In the cosmetics and personal care industry, manufacturers often rely on skilled contract manufacturers to supply blended powders that are key ingredients in the products they produce. Whether small 55-gallon drum batches once a year, or several thousand metric tons multiple times a year, contract manufacturers serve as a critical extension of manufacturing capabilities.
Although some manufacturers have the in-house capabilities that allow them to blend or dry their own powders, many – including boutique operations and start-ups – lack the capital, equipment, or technical expertise for production.
However, even with standard equipment, manufacturers often lack the precision needed to accurately and reliably produce sophisticated powder blends. The challenge is even greater when developing new products, dealing with sub-micron particles and trace elements, or handling hazardous or sensitive materials including solvents, alcohols or gases that may need to be recovered for safe disposal.
When this occurs, contract manufacturing graduates from an extension of manufacturing to consultative problem-solving. Resolving difficult development or production issues also requires a contract manufacturer that can provide a unique combination of sophisticated, precise blending and drying equipment along with deep expertise about powder types, sizes, and interactions.
“Most customers come to a contract manufacturer for additional production capacity, but when the task is more challenging, they are also looking for guidance,” says George Paffendorf, Director of Operations at Advanced Powder Solutions (APS). “Often it is a question of feasibility – the customer knows what they want to do, but not how to achieve it. And sometimes it is development, where they know it can be done, but want help figuring out how to accomplish it faster and cheaper.”
Whatever the product or production goal, development and problem-solving begins with an in-depth analysis of the powders and raw materials involved.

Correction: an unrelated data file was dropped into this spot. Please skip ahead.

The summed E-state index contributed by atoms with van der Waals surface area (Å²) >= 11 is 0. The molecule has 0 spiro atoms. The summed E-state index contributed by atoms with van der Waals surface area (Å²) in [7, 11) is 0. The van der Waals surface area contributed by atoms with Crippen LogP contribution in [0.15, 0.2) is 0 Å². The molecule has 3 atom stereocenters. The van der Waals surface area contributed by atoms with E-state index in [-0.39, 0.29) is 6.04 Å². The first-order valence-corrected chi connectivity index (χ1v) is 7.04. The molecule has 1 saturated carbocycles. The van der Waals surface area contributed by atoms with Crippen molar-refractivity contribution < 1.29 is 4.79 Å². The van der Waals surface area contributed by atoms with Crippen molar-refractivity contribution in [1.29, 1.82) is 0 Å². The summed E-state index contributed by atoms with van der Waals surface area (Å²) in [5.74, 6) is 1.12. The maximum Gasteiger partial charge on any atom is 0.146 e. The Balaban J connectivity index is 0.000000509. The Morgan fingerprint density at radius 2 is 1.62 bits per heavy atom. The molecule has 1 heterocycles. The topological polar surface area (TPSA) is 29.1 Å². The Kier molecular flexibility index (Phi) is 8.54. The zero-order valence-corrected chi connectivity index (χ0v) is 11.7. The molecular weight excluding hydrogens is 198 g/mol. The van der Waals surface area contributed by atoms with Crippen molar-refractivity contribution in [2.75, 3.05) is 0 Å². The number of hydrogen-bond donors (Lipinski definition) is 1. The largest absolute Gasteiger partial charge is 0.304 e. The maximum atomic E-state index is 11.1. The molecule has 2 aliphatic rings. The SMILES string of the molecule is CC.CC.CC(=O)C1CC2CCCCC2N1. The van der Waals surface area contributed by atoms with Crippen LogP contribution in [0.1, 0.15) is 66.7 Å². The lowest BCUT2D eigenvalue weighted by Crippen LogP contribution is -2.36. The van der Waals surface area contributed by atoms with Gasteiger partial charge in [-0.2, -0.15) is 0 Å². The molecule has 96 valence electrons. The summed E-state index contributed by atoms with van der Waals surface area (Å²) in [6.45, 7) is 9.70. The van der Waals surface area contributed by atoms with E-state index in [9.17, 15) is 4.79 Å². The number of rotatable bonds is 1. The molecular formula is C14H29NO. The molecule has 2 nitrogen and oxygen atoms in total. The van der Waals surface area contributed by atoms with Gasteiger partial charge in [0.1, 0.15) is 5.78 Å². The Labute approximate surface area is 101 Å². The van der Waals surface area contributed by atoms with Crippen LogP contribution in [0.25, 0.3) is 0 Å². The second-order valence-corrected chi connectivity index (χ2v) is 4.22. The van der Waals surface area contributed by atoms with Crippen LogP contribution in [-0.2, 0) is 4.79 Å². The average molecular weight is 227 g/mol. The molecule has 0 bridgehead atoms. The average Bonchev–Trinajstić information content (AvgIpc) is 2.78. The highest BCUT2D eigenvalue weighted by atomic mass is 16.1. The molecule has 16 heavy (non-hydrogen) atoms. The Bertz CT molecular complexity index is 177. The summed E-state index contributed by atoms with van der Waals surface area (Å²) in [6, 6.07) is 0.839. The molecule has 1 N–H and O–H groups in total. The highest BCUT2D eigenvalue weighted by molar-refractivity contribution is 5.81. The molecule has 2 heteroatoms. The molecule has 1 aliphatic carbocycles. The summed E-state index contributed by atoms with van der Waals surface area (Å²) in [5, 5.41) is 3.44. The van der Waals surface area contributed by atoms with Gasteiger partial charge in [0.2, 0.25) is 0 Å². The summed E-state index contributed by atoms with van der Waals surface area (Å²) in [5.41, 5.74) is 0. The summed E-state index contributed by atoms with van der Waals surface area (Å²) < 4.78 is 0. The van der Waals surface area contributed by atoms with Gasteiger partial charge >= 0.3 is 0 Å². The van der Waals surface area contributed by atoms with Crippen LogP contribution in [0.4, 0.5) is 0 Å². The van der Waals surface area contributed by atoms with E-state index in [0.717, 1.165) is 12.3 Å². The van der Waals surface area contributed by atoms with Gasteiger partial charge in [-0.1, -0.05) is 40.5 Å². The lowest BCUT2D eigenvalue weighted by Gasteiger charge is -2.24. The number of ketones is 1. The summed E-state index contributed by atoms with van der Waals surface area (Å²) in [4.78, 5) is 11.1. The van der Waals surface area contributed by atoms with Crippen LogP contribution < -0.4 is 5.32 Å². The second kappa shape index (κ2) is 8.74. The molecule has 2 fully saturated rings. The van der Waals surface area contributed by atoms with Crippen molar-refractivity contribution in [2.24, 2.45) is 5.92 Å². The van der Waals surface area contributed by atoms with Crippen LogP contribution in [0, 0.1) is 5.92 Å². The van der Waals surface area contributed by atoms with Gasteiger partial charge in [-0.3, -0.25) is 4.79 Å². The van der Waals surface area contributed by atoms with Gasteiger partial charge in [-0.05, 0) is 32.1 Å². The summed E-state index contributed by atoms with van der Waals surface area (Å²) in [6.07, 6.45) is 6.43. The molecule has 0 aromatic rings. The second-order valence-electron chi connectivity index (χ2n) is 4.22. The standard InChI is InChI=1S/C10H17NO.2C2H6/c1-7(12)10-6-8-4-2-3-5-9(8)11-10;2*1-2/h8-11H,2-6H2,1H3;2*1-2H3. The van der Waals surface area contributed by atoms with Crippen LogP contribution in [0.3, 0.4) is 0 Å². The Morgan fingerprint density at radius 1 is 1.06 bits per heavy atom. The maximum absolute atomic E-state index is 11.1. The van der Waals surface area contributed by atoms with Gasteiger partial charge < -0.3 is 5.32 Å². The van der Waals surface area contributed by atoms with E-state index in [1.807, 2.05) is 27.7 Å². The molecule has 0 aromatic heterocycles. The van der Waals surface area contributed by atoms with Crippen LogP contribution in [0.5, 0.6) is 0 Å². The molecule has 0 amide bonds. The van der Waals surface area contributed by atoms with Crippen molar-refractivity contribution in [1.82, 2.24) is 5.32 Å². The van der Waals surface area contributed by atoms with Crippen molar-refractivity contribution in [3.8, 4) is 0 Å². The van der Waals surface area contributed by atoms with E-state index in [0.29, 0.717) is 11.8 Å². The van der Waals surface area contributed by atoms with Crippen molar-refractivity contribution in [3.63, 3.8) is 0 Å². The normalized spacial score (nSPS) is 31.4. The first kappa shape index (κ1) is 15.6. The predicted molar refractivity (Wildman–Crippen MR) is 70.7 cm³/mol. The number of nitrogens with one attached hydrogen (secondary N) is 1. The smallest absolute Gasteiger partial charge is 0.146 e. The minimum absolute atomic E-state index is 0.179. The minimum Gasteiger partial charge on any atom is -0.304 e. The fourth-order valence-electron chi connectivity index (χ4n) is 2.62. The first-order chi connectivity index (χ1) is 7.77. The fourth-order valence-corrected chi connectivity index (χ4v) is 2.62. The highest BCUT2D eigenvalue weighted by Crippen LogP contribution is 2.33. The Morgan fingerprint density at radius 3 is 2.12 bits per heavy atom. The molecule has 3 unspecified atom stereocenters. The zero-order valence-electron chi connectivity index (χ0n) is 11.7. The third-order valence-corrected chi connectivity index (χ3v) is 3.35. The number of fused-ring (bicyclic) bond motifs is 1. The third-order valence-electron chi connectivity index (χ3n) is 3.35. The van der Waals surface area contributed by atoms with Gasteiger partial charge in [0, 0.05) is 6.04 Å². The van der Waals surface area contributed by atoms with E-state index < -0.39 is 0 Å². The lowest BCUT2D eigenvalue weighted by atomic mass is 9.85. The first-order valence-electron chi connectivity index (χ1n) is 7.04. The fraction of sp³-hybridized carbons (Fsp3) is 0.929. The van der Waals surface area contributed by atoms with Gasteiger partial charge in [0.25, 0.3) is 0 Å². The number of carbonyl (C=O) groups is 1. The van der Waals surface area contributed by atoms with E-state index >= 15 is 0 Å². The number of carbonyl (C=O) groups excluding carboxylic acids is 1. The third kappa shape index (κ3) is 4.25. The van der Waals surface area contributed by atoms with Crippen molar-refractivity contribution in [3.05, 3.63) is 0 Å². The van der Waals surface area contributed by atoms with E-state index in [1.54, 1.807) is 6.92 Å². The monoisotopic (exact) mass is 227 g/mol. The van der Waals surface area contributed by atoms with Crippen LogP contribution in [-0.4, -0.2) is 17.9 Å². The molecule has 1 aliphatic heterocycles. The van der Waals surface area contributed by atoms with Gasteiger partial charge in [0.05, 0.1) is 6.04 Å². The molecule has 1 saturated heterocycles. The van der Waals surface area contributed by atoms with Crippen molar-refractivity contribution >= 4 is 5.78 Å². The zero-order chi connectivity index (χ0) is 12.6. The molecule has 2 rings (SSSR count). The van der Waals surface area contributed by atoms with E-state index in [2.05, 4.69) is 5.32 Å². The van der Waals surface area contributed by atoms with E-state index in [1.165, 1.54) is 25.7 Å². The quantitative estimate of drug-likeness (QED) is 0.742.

“To achieve the desired end result, you need to understand the characteristics and properties of the raw powders and materials, and how they will interact when blended,” says Paffendorf. “This can include powder size, density, lubricity and moisture content, among other factors.”
When greater understanding and specificity is required to improve technical development or production factors, a contract manufacturer like APS can provide needed testing and expertise. This can include, for example, moisture balance or oven analysis to determine product moisture content, or laser refractive particle size analysis to evaluate particle size.
“We usually start by looking at the cosmetic or personal care manufacturer’s raw materials because they need a good foundation for a good blend,” explains Paffendorf. “We look at how the powders behave and work to resolve their development and production problems. So, they are not only getting better products but also better process knowledge as well.”
Of particular importance to cosmetics and personal care product manufacturers, working with an expert contract manufacturer can also help to more effectively and cost-efficiently achieve superior hydrophobic (waterproof) and other material properties, along with better distribution of active ingredients.
Having specialized equipment available is also critical to effectively blend powder and enrobe it in a hydrophobic coating. While hydrophobic materials are not new in the cosmetics and personal care industry, optimizing the process is important to a wide range to create high-performance, powder-based products ranging from makeup and mascara to sunblock.
Unfortunately, traditional equipment such as plow, ribbon, and paddle mixers, which use blades or paddles to push material, often are limited to moving the material within the confines of their active area. The mechanics force the material bed outward, leaving dead spots inside the vessel where material moves more slowly or remains stationary.